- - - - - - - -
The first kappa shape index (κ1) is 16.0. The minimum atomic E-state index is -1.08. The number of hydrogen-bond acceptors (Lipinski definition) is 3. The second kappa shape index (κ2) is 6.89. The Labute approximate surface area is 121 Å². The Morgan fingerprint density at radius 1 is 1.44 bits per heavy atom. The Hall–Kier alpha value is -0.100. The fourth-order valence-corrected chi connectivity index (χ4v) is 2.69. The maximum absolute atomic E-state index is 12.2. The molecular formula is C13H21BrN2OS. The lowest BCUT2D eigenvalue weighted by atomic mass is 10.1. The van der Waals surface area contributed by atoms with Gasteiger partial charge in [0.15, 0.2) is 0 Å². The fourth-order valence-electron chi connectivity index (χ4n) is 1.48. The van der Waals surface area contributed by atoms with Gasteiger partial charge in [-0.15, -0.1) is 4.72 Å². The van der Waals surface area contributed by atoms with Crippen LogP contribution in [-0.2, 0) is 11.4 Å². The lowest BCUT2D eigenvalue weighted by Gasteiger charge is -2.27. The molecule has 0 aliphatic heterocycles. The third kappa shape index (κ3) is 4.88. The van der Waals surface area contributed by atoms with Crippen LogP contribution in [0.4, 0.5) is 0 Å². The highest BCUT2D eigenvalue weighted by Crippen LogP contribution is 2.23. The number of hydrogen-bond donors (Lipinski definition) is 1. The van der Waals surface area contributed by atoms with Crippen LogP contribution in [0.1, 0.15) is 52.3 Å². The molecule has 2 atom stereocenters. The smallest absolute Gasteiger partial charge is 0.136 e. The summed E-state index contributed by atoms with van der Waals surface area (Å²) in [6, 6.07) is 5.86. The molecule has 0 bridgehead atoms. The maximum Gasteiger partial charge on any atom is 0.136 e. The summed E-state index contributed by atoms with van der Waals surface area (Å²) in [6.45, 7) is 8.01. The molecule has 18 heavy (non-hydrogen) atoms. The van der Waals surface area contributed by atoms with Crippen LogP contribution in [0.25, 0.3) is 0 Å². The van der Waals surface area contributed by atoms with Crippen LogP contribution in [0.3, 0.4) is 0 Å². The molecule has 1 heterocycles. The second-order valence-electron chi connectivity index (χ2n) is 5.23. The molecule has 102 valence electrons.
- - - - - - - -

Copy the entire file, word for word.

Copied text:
The first kappa shape index (κ1) is 16.0. The minimum atomic E-state index is -1.08. The number of hydrogen-bond acceptors (Lipinski definition) is 3. The second kappa shape index (κ2) is 6.89. The Labute approximate surface area is 121 Å². The Morgan fingerprint density at radius 1 is 1.44 bits per heavy atom. The Hall–Kier alpha value is -0.100. The fourth-order valence-corrected chi connectivity index (χ4v) is 2.69. The maximum absolute atomic E-state index is 12.2. The molecular formula is C13H21BrN2OS. The lowest BCUT2D eigenvalue weighted by atomic mass is 10.1. The van der Waals surface area contributed by atoms with Gasteiger partial charge in [0.15, 0.2) is 0 Å². The fourth-order valence-electron chi connectivity index (χ4n) is 1.48. The van der Waals surface area contributed by atoms with Gasteiger partial charge in [-0.15, -0.1) is 4.72 Å². The van der Waals surface area contributed by atoms with Crippen LogP contribution in [-0.2, 0) is 11.4 Å². The lowest BCUT2D eigenvalue weighted by Gasteiger charge is -2.27. The molecule has 0 aliphatic heterocycles. The third kappa shape index (κ3) is 4.88. The van der Waals surface area contributed by atoms with Crippen LogP contribution in [0.4, 0.5) is 0 Å². The highest BCUT2D eigenvalue weighted by Crippen LogP contribution is 2.23. The number of hydrogen-bond donors (Lipinski definition) is 1. The van der Waals surface area contributed by atoms with Crippen LogP contribution in [0.1, 0.15) is 52.3 Å². The molecule has 2 atom stereocenters. The smallest absolute Gasteiger partial charge is 0.136 e. The summed E-state index contributed by atoms with van der Waals surface area (Å²) in [6, 6.07) is 5.86. The molecule has 0 bridgehead atoms. The maximum Gasteiger partial charge on any atom is 0.136 e. The summed E-state index contributed by atoms with van der Waals surface area (Å²) in [6.45, 7) is 8.01. The molecule has 18 heavy (non-hydrogen) atoms. The van der Waals surface area contributed by atoms with Crippen LogP contribution in [0.25, 0.3) is 0 Å². The van der Waals surface area contributed by atoms with Crippen LogP contribution in [0.3, 0.4) is 0 Å². The molecule has 1 heterocycles. The second-order valence-electron chi connectivity index (χ2n) is 5.23. The molecule has 102 valence electrons.